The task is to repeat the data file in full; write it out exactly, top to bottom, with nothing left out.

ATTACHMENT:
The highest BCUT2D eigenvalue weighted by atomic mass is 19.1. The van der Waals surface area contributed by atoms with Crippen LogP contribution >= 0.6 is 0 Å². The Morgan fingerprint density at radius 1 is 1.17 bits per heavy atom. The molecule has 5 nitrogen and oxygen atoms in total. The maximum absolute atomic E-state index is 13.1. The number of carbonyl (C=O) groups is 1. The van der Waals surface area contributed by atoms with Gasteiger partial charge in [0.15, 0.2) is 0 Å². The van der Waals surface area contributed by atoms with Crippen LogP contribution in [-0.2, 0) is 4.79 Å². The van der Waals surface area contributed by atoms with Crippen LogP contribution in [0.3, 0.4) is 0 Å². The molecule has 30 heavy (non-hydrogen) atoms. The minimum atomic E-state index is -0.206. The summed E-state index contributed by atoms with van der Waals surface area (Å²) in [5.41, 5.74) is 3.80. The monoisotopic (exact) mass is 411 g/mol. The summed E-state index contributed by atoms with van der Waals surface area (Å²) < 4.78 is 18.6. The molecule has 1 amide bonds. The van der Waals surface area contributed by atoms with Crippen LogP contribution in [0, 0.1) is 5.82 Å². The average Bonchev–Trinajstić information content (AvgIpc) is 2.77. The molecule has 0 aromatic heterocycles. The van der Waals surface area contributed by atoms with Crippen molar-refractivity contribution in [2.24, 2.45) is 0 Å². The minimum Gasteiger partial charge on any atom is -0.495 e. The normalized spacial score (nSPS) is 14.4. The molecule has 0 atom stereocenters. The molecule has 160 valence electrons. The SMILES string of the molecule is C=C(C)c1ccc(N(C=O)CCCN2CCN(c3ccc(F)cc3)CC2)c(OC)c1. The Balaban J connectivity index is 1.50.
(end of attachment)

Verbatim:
The highest BCUT2D eigenvalue weighted by atomic mass is 19.1. The van der Waals surface area contributed by atoms with Crippen LogP contribution >= 0.6 is 0 Å². The Morgan fingerprint density at radius 1 is 1.17 bits per heavy atom. The molecule has 5 nitrogen and oxygen atoms in total. The maximum absolute atomic E-state index is 13.1. The number of carbonyl (C=O) groups is 1. The van der Waals surface area contributed by atoms with Gasteiger partial charge in [0.15, 0.2) is 0 Å². The van der Waals surface area contributed by atoms with Crippen LogP contribution in [-0.2, 0) is 4.79 Å². The van der Waals surface area contributed by atoms with Crippen LogP contribution in [0.3, 0.4) is 0 Å². The molecule has 30 heavy (non-hydrogen) atoms. The minimum atomic E-state index is -0.206. The summed E-state index contributed by atoms with van der Waals surface area (Å²) in [5.41, 5.74) is 3.80. The monoisotopic (exact) mass is 411 g/mol. The summed E-state index contributed by atoms with van der Waals surface area (Å²) < 4.78 is 18.6. The molecule has 1 amide bonds. The van der Waals surface area contributed by atoms with Crippen LogP contribution in [0, 0.1) is 5.82 Å². The average Bonchev–Trinajstić information content (AvgIpc) is 2.77. The molecule has 0 aromatic heterocycles. The van der Waals surface area contributed by atoms with Crippen molar-refractivity contribution in [2.24, 2.45) is 0 Å². The minimum Gasteiger partial charge on any atom is -0.495 e. The normalized spacial score (nSPS) is 14.4. The molecule has 0 atom stereocenters. The molecule has 160 valence electrons. The SMILES string of the molecule is C=C(C)c1ccc(N(C=O)CCCN2CCN(c3ccc(F)cc3)CC2)c(OC)c1. The Balaban J connectivity index is 1.50.